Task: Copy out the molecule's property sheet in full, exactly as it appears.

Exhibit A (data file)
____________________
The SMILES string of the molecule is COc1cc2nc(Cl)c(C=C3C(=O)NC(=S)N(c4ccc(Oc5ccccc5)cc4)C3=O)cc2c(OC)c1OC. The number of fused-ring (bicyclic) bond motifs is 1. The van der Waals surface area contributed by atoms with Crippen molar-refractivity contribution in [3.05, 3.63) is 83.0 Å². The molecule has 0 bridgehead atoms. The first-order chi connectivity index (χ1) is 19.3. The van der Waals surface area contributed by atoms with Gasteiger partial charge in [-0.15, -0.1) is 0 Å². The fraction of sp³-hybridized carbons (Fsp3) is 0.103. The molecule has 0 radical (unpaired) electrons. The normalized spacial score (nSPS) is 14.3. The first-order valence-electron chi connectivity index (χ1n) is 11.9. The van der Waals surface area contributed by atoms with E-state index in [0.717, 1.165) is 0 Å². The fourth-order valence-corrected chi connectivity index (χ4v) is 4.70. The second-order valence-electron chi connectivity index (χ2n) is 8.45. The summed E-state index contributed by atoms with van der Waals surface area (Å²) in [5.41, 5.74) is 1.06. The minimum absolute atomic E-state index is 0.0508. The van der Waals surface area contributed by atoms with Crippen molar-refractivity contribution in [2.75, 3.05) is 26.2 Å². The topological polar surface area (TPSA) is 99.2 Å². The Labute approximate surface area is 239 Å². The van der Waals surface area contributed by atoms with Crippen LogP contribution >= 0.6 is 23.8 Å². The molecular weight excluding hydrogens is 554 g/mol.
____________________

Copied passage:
The SMILES string of the molecule is COc1cc2nc(Cl)c(C=C3C(=O)NC(=S)N(c4ccc(Oc5ccccc5)cc4)C3=O)cc2c(OC)c1OC. The number of fused-ring (bicyclic) bond motifs is 1. The van der Waals surface area contributed by atoms with Crippen molar-refractivity contribution in [3.05, 3.63) is 83.0 Å². The molecule has 0 bridgehead atoms. The first-order chi connectivity index (χ1) is 19.3. The van der Waals surface area contributed by atoms with Gasteiger partial charge in [-0.15, -0.1) is 0 Å². The fraction of sp³-hybridized carbons (Fsp3) is 0.103. The molecule has 0 radical (unpaired) electrons. The normalized spacial score (nSPS) is 14.3. The first-order valence-electron chi connectivity index (χ1n) is 11.9. The van der Waals surface area contributed by atoms with E-state index in [0.717, 1.165) is 0 Å². The fourth-order valence-corrected chi connectivity index (χ4v) is 4.70. The second-order valence-electron chi connectivity index (χ2n) is 8.45. The summed E-state index contributed by atoms with van der Waals surface area (Å²) in [5.41, 5.74) is 1.06. The minimum absolute atomic E-state index is 0.0508. The van der Waals surface area contributed by atoms with Crippen molar-refractivity contribution in [2.75, 3.05) is 26.2 Å². The topological polar surface area (TPSA) is 99.2 Å². The Labute approximate surface area is 239 Å². The van der Waals surface area contributed by atoms with Crippen LogP contribution >= 0.6 is 23.8 Å². The molecular weight excluding hydrogens is 554 g/mol.